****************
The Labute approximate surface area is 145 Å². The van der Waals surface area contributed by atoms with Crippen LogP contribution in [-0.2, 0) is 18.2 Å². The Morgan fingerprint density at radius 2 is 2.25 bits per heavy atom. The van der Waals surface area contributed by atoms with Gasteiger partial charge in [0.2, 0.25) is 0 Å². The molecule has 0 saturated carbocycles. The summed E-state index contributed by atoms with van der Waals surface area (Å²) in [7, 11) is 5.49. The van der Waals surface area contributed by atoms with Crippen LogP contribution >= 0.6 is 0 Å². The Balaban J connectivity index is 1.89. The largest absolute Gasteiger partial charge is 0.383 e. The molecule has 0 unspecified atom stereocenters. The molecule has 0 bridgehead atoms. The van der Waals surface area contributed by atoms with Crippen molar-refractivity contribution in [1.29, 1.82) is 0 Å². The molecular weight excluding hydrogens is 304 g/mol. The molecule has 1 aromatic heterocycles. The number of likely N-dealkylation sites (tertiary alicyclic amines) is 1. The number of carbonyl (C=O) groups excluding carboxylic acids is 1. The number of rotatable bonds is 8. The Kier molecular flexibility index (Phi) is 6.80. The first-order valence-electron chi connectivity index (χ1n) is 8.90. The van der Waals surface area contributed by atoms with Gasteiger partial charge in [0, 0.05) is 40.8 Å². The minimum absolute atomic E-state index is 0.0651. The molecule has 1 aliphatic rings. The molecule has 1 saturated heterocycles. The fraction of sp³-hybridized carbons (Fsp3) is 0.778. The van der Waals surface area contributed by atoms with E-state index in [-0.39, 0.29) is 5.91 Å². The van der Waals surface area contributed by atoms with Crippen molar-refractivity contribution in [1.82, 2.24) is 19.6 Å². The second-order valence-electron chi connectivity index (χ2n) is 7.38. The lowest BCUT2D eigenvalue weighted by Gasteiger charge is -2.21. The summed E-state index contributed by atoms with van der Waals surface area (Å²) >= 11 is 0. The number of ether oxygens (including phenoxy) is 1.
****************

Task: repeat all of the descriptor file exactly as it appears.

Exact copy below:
The Labute approximate surface area is 145 Å². The van der Waals surface area contributed by atoms with Crippen LogP contribution in [-0.2, 0) is 18.2 Å². The Morgan fingerprint density at radius 2 is 2.25 bits per heavy atom. The van der Waals surface area contributed by atoms with Gasteiger partial charge in [0.2, 0.25) is 0 Å². The molecule has 0 saturated carbocycles. The summed E-state index contributed by atoms with van der Waals surface area (Å²) in [7, 11) is 5.49. The van der Waals surface area contributed by atoms with Crippen LogP contribution >= 0.6 is 0 Å². The Balaban J connectivity index is 1.89. The largest absolute Gasteiger partial charge is 0.383 e. The molecule has 0 unspecified atom stereocenters. The molecule has 0 bridgehead atoms. The van der Waals surface area contributed by atoms with Crippen molar-refractivity contribution in [1.29, 1.82) is 0 Å². The molecular weight excluding hydrogens is 304 g/mol. The molecule has 1 aromatic heterocycles. The number of likely N-dealkylation sites (tertiary alicyclic amines) is 1. The number of carbonyl (C=O) groups excluding carboxylic acids is 1. The number of rotatable bonds is 8. The Kier molecular flexibility index (Phi) is 6.80. The first-order valence-electron chi connectivity index (χ1n) is 8.90. The van der Waals surface area contributed by atoms with Gasteiger partial charge in [0, 0.05) is 40.8 Å². The minimum absolute atomic E-state index is 0.0651. The molecule has 1 aliphatic rings. The molecule has 1 saturated heterocycles. The fraction of sp³-hybridized carbons (Fsp3) is 0.778. The van der Waals surface area contributed by atoms with E-state index in [-0.39, 0.29) is 5.91 Å². The van der Waals surface area contributed by atoms with Crippen molar-refractivity contribution in [1.82, 2.24) is 19.6 Å². The second-order valence-electron chi connectivity index (χ2n) is 7.38. The lowest BCUT2D eigenvalue weighted by Gasteiger charge is -2.21. The summed E-state index contributed by atoms with van der Waals surface area (Å²) >= 11 is 0. The number of ether oxygens (including phenoxy) is 1.